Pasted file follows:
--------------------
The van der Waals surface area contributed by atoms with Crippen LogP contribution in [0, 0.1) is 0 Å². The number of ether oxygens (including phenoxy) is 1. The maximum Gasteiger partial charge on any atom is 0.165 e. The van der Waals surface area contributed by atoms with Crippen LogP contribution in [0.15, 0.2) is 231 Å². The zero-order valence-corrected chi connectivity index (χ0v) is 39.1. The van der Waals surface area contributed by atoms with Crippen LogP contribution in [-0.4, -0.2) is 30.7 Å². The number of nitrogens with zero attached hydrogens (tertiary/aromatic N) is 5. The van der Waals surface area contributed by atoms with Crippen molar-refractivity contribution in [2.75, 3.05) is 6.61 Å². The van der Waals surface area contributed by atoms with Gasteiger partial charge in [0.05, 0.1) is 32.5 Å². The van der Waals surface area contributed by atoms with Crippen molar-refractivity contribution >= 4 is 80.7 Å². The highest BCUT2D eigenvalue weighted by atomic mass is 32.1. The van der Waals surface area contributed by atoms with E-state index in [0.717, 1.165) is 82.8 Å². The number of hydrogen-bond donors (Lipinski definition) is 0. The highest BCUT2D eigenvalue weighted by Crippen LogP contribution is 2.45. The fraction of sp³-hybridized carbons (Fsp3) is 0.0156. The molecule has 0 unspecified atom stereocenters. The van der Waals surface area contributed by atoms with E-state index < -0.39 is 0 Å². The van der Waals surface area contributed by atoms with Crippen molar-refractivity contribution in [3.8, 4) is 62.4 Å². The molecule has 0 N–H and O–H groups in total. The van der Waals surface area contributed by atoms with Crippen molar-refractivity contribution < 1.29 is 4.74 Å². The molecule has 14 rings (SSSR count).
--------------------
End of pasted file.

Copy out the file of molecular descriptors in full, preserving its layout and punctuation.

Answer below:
The van der Waals surface area contributed by atoms with Crippen LogP contribution in [0, 0.1) is 0 Å². The number of ether oxygens (including phenoxy) is 1. The maximum Gasteiger partial charge on any atom is 0.165 e. The van der Waals surface area contributed by atoms with Crippen LogP contribution in [0.15, 0.2) is 231 Å². The zero-order valence-corrected chi connectivity index (χ0v) is 39.1. The van der Waals surface area contributed by atoms with Crippen LogP contribution in [-0.4, -0.2) is 30.7 Å². The number of nitrogens with zero attached hydrogens (tertiary/aromatic N) is 5. The van der Waals surface area contributed by atoms with Crippen molar-refractivity contribution in [2.75, 3.05) is 6.61 Å². The van der Waals surface area contributed by atoms with Gasteiger partial charge in [0.05, 0.1) is 32.5 Å². The van der Waals surface area contributed by atoms with Crippen molar-refractivity contribution >= 4 is 80.7 Å². The highest BCUT2D eigenvalue weighted by atomic mass is 32.1. The van der Waals surface area contributed by atoms with E-state index in [0.717, 1.165) is 82.8 Å². The number of hydrogen-bond donors (Lipinski definition) is 0. The highest BCUT2D eigenvalue weighted by Crippen LogP contribution is 2.45. The fraction of sp³-hybridized carbons (Fsp3) is 0.0156. The molecule has 0 unspecified atom stereocenters. The van der Waals surface area contributed by atoms with E-state index < -0.39 is 0 Å². The van der Waals surface area contributed by atoms with Crippen molar-refractivity contribution in [3.8, 4) is 62.4 Å². The molecule has 0 N–H and O–H groups in total. The van der Waals surface area contributed by atoms with Crippen molar-refractivity contribution < 1.29 is 4.74 Å². The molecule has 14 rings (SSSR count).